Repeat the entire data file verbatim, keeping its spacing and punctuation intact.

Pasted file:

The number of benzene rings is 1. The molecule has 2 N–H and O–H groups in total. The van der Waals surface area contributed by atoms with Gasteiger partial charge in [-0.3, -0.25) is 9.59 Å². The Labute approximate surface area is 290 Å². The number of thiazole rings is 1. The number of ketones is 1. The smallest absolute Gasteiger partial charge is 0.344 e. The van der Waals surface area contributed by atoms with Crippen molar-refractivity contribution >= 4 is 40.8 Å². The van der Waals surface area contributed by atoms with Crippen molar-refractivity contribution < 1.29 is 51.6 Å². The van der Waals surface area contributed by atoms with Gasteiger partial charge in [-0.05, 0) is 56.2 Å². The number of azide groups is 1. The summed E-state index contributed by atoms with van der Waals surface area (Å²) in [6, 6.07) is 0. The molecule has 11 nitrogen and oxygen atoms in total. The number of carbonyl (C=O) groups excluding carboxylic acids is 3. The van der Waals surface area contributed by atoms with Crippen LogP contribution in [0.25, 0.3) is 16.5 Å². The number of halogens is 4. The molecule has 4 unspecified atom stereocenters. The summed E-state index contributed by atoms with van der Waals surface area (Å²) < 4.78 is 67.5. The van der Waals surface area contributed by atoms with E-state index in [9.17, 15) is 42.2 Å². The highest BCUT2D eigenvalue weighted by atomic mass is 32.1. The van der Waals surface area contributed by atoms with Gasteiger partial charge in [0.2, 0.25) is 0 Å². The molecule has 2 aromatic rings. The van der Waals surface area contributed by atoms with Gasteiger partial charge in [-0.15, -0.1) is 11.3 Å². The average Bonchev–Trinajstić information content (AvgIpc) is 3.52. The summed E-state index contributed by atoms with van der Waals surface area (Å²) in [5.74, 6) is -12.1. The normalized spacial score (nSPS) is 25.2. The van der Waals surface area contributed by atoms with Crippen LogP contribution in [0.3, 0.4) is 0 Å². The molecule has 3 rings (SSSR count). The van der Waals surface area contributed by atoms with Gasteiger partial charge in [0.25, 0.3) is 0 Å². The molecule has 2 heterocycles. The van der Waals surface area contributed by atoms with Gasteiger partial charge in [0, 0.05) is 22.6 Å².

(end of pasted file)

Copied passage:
The number of benzene rings is 1. The molecule has 2 N–H and O–H groups in total. The van der Waals surface area contributed by atoms with Gasteiger partial charge in [-0.3, -0.25) is 9.59 Å². The Labute approximate surface area is 290 Å². The number of thiazole rings is 1. The number of ketones is 1. The smallest absolute Gasteiger partial charge is 0.344 e. The van der Waals surface area contributed by atoms with Crippen molar-refractivity contribution >= 4 is 40.8 Å². The van der Waals surface area contributed by atoms with Crippen molar-refractivity contribution < 1.29 is 51.6 Å². The van der Waals surface area contributed by atoms with Gasteiger partial charge in [-0.05, 0) is 56.2 Å². The number of azide groups is 1. The summed E-state index contributed by atoms with van der Waals surface area (Å²) in [6, 6.07) is 0. The molecule has 11 nitrogen and oxygen atoms in total. The number of carbonyl (C=O) groups excluding carboxylic acids is 3. The van der Waals surface area contributed by atoms with Crippen LogP contribution in [0.25, 0.3) is 16.5 Å². The number of halogens is 4. The molecule has 4 unspecified atom stereocenters. The summed E-state index contributed by atoms with van der Waals surface area (Å²) < 4.78 is 67.5. The van der Waals surface area contributed by atoms with E-state index in [9.17, 15) is 42.2 Å². The highest BCUT2D eigenvalue weighted by atomic mass is 32.1. The van der Waals surface area contributed by atoms with Gasteiger partial charge in [0.2, 0.25) is 0 Å². The molecule has 2 aromatic rings. The van der Waals surface area contributed by atoms with Gasteiger partial charge in [-0.15, -0.1) is 11.3 Å². The average Bonchev–Trinajstić information content (AvgIpc) is 3.52. The summed E-state index contributed by atoms with van der Waals surface area (Å²) in [5.74, 6) is -12.1. The normalized spacial score (nSPS) is 25.2. The van der Waals surface area contributed by atoms with Crippen LogP contribution in [0.3, 0.4) is 0 Å². The molecule has 3 rings (SSSR count). The van der Waals surface area contributed by atoms with Gasteiger partial charge in [0.25, 0.3) is 0 Å². The molecule has 2 heterocycles. The van der Waals surface area contributed by atoms with Gasteiger partial charge in [0, 0.05) is 22.6 Å².